Rustic Reawakening: The Tallest Man On Earth’s There’s No Leaving Now

When summer strikes, I find myself engulfed in recollections of the past. Perhaps it has something to do with the fact that one tends to find themselves engaged in pastimes that recall youthful days: bike rides, softball games, swimming in lakes, rivers, or oceans, or falling into long conversations about the deeper truths of the Universe (or who was the most important Beatle). Whatever the reason, I find this time of year filled with a lot of pleasant nostalgia. And, I have discovered a record that is a perfect soundtrack for these days of the wistful meanderings of memory: The Tallest Man on Earth‘s There’s No Leaving Now.

The Tallest Man on Earth is the stage name of the Swedish born Kristian Matsson. (I know another Swede.) Matsson’s music is a striking counterpoint to much of the pop and indie rock music of today because it is firmly rooted in an old-school, non-electronic Folk tradition. Although he is often compared to a young Bob Dylan (i.e., pre-Bringing it All Back Home, tin-pan alley Bob), TMOE’s music tends to have less of an American Memphis Blues and Okie-Folk sound then the early Dylan and definitely borrows more from the Anglo-Folk sound of 70s folk revivalists like Nick Drake – a thoroughly underappreciated singer-songwriter who left us far too early (but left us some beautiful music). TMOE channels Dylan in his unique vocal style that isn’t always as melodious as say folk(ie)s like Gram Parsons, Emmylou Harris or the boys of CSN. Instead, much like Dylan, Matsson shifts between singing and speaking in ways that run counter to the song’s melody or, at times, he purposefully hits notes that will take you aback, yet which serve the song perfectly.

From the opening track “To Just Grow Away”, TMOE lays the basic framework for the album: mellow and pensive reveries filled with gorgeous guitar work and his spellbinding storytelling. But, don’t confuse “mellow” for sleep-inducing. TMOE has a way of packing carefully restrained intensity and subtle upbeat tones into songs of a slower variety, just check out “Revelation Blues”, “Leading Me Know” and, the album’s first single, “1904”. In particular, I cannot stop listening to “Revelation Blues”. Through a series of powerfully evocative metaphors, Matsson’s narrator tells the story of a failed love a product of mixed signals, poor timing and the inexplicable differences of life, an idea beautifully captured by the song’s recurring mantra: “But sometimes it’s just roses dying too young…”. Apart from the emotional intensity of the album’s lyrics, the power of TMOE’s music lies in its ability to evoke a simpler and halcyon time or world. Is this romanticizing the past? In a way, yes.

To be completely forthright, the album reminds me of a time in my life around adolescence and the start of college that I first fell in love with folk music and the fond memories of those days that time. TMOE hits a certain pleasure principle in my brain that influences how I hear and read his music. Actually, it reminds me a lot of Silvio Rodriguez‘s gorgeous Al Final De Este Viaje – an artists and album probably unfamiliar to most Americans for very concrete political reasons. (Silvio is a Cuban born folk musician who has been writing and recording music in Cuba since the 70s. Because of the U.S. embargo against Cuba, Rodriguez was unable to perform in the U.S. until two years ago. Also, because of his left leaning early work, he has been seen as “celebrating” the ideals of Castro’s revolution and, as such, he’s not been embraced by most Cuban-Americans. Personally, as the son of Cuban immigrants, I think his music has a lot of layers and can’t be so easily co-opted or associated with anyone one historical or political cause. Even Dylan, whose songs were often regarded as the anthems of the Civil Rights Movement and the 60s counter-culture, was always quick to acknowledge that he wasn’t trying to be the poet laureate of any political cause but merely expressing the sentiment of the moment/era.) Al Final De Este Viaje (rough translation is “At the end of this Journey”) is a series of backwards looking (even to the vestiges of Cuba’s colonial days) songs about love, loss, and Romantic (i.e. Byron-esque) Idealism. The convergence between the work of Rodriguez and Matsson hinges (for me) on this interplay between idealism and love and the (often) rude awakening to reality, with its concomitant by-products of despondency, loss of faith in ideals, and then a renewed appreciation of power of emotions and ideas but seasoned with a mature perspective. In many ways this is sort of text-book folk music – songs that tells stories of history, personal growth, political movements, and moral questioning. TMOE’s work is far less political but it does evoke a calculated introspection. All ruminating aside, TMOE crafts some gorgeously lush and yet simple tracks that will supply pleasant accompaniment to days of pleasant relaxation.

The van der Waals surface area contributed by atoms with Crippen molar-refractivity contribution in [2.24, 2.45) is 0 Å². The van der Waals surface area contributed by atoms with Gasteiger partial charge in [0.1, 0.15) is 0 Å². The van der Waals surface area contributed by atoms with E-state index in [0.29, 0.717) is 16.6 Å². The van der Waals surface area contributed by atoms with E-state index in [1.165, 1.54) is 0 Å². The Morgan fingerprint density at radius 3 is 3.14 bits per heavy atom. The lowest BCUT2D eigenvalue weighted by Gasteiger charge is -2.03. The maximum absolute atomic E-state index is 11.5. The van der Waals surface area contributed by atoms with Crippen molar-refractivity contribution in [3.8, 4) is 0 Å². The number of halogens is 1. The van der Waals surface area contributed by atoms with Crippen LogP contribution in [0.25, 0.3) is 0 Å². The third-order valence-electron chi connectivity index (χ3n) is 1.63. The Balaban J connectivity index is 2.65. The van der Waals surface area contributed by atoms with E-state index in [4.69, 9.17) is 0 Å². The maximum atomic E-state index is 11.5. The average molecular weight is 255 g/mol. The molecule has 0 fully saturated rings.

To listen to The Tallest Man On Earth’s There’s No Leaving Now it its entirety click here.

(Also, if you are curious to hear Silvio Rodriguez’s Al Final De Este Viaje, you can click here. I think even if you don’t know Spanish the power of his music transcends language.)

One thought on “Rustic Reawakening: The Tallest Man On Earth’s There’s No Leaving Now

  1. I’ve loved TMOE ever since I heard ‘the gardener’ a couple years ago. I might check him out this summer, which would be neat. Thanks for the Silvio Rodriguez recommendation; I’d never heard of him before. Very cool.

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